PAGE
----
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Evaluating the Pre-Professional Engineer: Exploring the Peer Review Process

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2015 ASEE Annual Conference & Exposition


Seattle, Washington

Publication Date

June 14, 2015

Start Date

June 14, 2015

End Date

June 17, 2015





Conference Session

Design as a Social Process: Teams and Organizations

Tagged Division

Design in Engineering Education

Page Count


Page Numbers

26.692.1 - 26.692.23



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Paper Authors


Joy M. Adams University of Michigan

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Joy Adams is the Program Manager for the Multidisciplinary Design Program at the University of Michigan. In this role, she focuses on Corporate Sponsored Projects, Communications and Student Performance Appraisals. She has seven years of diverse professional Human Resources experience, including prior roles in Training & Development, Campus Recruiting and Talent Management/Leadership Development at various Fortune 500 firms.

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Mical D. DeGraaff University of Michigan

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Mical DeGraaff is a recent graduate of the University of Michigan, where she received her Master of Arts in Higher Education Administration. As a student, Mical worked as a Research Assistant for the University of Michigan College of Engineering's Multidisciplinary Design Program. Her research interests include student involvement and engaged learning.

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Gail S Hohner University of Michigan

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Gail Hohner is the Managing Director of the Multidisciplinary Design Program in the College of Engineering at the University of Michigan Ann Arbor, where she develops multidisciplinary engaged learning experiences in the engineering design process. She teaches the seminar in Leadership/Mentorship in Multidisciplinary Engineering Design and her research focuses on the improvements in the pedagogy of engineering design process instruction. She is the 2016 program chair of the DEED division of ASEE. She has a background of 17 years of industrial experience and holds B.S.E in Chemical Engineering and a M.S. in Food Science/Chemical Engineering from Cornell.

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Evaluating the Pre-Professional Engineer: Project Team and Individual PerformanceAt a large midwestern research university, teams of 5-7 engineers from multiple disciplines worktogether on multi-term engineering design projects. Annually, the program enrolls approximately220 students on engineering design project teams. As we prepare to enter the fifth year of thisprogram, we are studying the effectiveness of scalable administration of effective peer reviewfeedback. Currently, we collect, anonymize and disseminate performance feedback utilizing theCATME team peer evaluation tool (Loughry, Ohland, & DeWayne, 2007) twice during thetenure of each team’s project. We observed that our students were unable to sufficientlyinterpret the feedback data, and their reactions to the feedback from their peers ranged fromcomplete dismissal to an inability to integrate the feedback into their performance. As a result,this has not generated our desired outcomes: improved project-specific engineering design skills,professional behavior, or evidence of self-reflection. To address this, we have created andimplemented an additional avenue for peer-to-peer anonymized feedback: a qualitative surveyutilizing coded competencies drawn from various industry-based best practices. In thissupplemental qualitative survey, students select two performance competencies (one positive andone developmental) from a predefined list for each of their peers. Students then support theselected competencies by citing specific behavioral examples.We coded these statements into three skill constructs, professionalism, teamwork, and core skills,using a unique combination of structural, attribute, provisional, and holistic qualitative codingtechniques. The coded data is analyzed against semi-anonymized demographic data in order todetermine how various identities affect the ways in which students evaluate and are evaluated bytheir peers. Utilizing action research methodology, we made relevant changes to the surveysprior to the second round of evaluations to improve students’ understanding of the surveyquestions.Student growth is measured via peers’ quantitative (CATME) and qualitative evaluations ofengineering design skills and professional behavior, as well as the students’ own ability to craftconstructive feedback statements. Because specific instances of behavior are cited in thequalitative survey, students are better equipped to leverage their strengths and addressshortcomings. We identify trends in peer evaluations with regard to self-identified gender,residency status, academic year, and other categories. The research team documents the ways inwhich students evaluate one another in an experiential team setting, the roles that certainacademic and social identities play in that evaluation process, and how students’ evaluationabilities change over time.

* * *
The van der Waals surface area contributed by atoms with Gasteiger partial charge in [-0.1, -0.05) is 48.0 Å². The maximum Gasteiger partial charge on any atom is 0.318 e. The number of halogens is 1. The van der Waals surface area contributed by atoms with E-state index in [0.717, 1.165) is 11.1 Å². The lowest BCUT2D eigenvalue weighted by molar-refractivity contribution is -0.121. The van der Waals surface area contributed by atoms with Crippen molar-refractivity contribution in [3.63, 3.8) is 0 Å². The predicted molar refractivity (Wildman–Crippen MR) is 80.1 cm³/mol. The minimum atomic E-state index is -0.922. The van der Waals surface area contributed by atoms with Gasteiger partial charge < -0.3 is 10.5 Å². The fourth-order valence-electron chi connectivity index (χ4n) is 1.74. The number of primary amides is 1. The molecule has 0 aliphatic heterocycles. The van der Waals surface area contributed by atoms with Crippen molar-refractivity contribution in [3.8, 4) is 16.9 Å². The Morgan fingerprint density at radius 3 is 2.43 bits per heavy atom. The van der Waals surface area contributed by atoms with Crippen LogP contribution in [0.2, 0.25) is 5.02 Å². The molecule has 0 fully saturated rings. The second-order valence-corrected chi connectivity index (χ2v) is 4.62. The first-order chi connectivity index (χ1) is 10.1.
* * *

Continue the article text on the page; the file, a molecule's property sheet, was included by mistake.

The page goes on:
Adams, J. M., & DeGraaff, M. D., & Hohner, G. S. (2015, June), Evaluating the Pre-Professional Engineer: Exploring the Peer Review Process Paper presented at 2015 ASEE Annual Conference & Exposition, Seattle, Washington. 10.18260/p.24029

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